A Developer's Guide to Writing High Quality Code
As developers, we all want to write code that is not only functional, but also easy to understand and maintain. After all, nobody wants to be stuck debugging spaghetti code or trying to understand someone else's convoluted solution. Here are a few tips I like to keep in mind for writing high quality code:
The first user of your code is another developer.
So embrace it and focus on developer experience. Think of other developers as your users. How are they going to use your code? What are they going to do with it in the future?
Write beautiful APIs that spark joy. ✨
Elegant implementation details may be impressive, but it's the elegant interfaces that people actually care about.
You're a designer. You design APIs, interfaces and abstractions to make the life of other developers easier.
So next time you're tempted to write that super clever solution that only you will understand, take a step back and think about the poor soul who will have to use your code. Are you making their lives easier, or are you adding unnecessary complexity?
Remember: Someday, you may have to understand your own code.
The only constant is change.
Embrace the change. Code evolves. It should never stand still. If it does, it's probably dead.
Write code so that it's as flexible as possible. Don't spend too much time over-abstracting your code, only to have it thrown away later because of some requirement changes. Prefer to write code that is more verbose but flexible, rather than code that is limited and hard to change or adapt.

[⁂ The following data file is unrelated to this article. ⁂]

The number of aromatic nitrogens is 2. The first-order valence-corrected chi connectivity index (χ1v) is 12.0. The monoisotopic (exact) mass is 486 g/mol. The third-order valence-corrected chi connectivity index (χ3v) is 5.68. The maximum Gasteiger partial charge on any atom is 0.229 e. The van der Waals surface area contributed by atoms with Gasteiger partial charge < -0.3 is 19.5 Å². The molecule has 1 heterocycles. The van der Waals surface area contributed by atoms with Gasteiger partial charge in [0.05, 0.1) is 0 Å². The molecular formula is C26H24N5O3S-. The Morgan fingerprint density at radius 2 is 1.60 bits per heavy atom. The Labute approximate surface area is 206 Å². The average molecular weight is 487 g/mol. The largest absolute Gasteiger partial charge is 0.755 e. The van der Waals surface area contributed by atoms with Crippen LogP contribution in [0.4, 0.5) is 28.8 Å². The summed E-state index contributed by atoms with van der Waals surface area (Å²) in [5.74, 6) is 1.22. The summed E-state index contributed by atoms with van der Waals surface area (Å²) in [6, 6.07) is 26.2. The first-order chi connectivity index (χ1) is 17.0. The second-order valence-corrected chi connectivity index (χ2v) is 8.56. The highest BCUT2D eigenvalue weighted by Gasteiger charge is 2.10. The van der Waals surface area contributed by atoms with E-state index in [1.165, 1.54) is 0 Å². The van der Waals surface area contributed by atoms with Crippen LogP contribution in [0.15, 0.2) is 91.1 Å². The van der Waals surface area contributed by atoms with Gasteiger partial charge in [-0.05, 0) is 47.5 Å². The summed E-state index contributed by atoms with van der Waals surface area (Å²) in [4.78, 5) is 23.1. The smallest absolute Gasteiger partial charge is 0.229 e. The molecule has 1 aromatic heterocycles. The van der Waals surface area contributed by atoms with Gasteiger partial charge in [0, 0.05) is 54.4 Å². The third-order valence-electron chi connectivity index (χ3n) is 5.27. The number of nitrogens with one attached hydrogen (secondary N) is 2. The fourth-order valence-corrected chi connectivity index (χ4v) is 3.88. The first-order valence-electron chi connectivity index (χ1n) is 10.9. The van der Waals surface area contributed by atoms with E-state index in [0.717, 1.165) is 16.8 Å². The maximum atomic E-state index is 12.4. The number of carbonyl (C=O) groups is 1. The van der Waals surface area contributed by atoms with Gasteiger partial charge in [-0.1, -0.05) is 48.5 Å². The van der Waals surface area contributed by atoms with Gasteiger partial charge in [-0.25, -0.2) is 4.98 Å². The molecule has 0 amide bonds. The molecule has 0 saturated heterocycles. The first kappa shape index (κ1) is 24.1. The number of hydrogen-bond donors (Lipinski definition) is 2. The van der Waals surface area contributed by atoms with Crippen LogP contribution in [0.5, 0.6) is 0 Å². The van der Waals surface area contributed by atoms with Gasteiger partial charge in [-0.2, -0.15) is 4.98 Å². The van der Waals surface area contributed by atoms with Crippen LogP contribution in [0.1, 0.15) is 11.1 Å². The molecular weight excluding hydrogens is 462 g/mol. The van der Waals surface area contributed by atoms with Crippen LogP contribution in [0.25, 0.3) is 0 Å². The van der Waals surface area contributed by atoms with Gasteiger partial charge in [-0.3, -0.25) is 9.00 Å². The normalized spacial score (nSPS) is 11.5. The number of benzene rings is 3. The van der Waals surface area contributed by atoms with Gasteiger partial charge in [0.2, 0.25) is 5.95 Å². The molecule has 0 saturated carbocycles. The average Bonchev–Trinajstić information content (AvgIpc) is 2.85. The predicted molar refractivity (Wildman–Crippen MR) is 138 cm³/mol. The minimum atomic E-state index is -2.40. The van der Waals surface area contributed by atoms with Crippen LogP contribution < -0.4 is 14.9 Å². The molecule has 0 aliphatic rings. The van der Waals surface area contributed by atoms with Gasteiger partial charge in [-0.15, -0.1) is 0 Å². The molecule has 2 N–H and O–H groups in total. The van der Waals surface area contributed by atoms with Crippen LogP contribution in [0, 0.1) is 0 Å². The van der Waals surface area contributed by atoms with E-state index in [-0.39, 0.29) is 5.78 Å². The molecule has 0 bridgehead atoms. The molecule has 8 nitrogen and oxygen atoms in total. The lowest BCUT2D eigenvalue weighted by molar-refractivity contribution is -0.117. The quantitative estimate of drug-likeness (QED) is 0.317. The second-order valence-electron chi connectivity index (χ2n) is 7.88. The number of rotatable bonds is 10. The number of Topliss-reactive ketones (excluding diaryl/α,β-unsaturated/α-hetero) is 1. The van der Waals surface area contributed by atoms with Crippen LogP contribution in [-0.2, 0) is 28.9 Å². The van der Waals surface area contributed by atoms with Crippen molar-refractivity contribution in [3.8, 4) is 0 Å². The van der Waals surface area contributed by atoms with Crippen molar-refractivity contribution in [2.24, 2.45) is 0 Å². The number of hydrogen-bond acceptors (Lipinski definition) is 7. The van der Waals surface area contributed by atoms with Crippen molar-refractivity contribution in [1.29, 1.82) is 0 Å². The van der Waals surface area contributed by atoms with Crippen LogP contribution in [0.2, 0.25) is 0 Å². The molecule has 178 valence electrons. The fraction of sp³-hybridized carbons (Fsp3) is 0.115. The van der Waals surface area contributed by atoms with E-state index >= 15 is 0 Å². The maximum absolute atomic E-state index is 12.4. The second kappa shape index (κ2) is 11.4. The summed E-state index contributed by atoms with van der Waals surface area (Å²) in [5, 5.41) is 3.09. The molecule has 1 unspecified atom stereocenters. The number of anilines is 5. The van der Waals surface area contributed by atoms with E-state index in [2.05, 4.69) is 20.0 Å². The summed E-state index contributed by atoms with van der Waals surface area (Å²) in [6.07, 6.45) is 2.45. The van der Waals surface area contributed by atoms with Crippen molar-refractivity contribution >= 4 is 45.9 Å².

Don't fear touching code.
Whenever you come across code that you're hesitant to touch because you don't understand what it does and fear breaking it: Touch it. Take the opportunity to dive in and try to understand it. Rewrite it in a way that makes sense to you.
Just make sure to have someone else review it to ensure that you're not the only one who understands that code.
Make it speak for itself.
Nobody likes writing documentation. It's annoying and always out of sync. Write code that is really easy to understand on its own, so you don't have to write documentation. Use abstractions and naming that make the code self-explanatory and avoid using abbreviations or jargon that only make sense to you.
If you know ABAP, you know what I'm talking about. I'm looking at you,
And if you need to write documentation for edge cases, try to keep it as close to the code as possible. This helps it to stay updated and makes it easy to find.
The worst thing you can do is to create a documentation page for code that changes frequently.
Note: This is obviously different for public facing APIs.
Keep it stupidly simple
Keep your code simple. Added code always results in added complexity. Using abstractions only hides complexity. The only way to truly remove complexity is to eliminate code.
It's tempting to add more and more tools and libraries to our projects, especially when they promise to make our lives easier. But the truth is that each one adds complexity and cognitive load. Do you really need to add that state management library? Remember: A new user (developer) has to learn and understand the whole stack. And the new developer might be you in two months.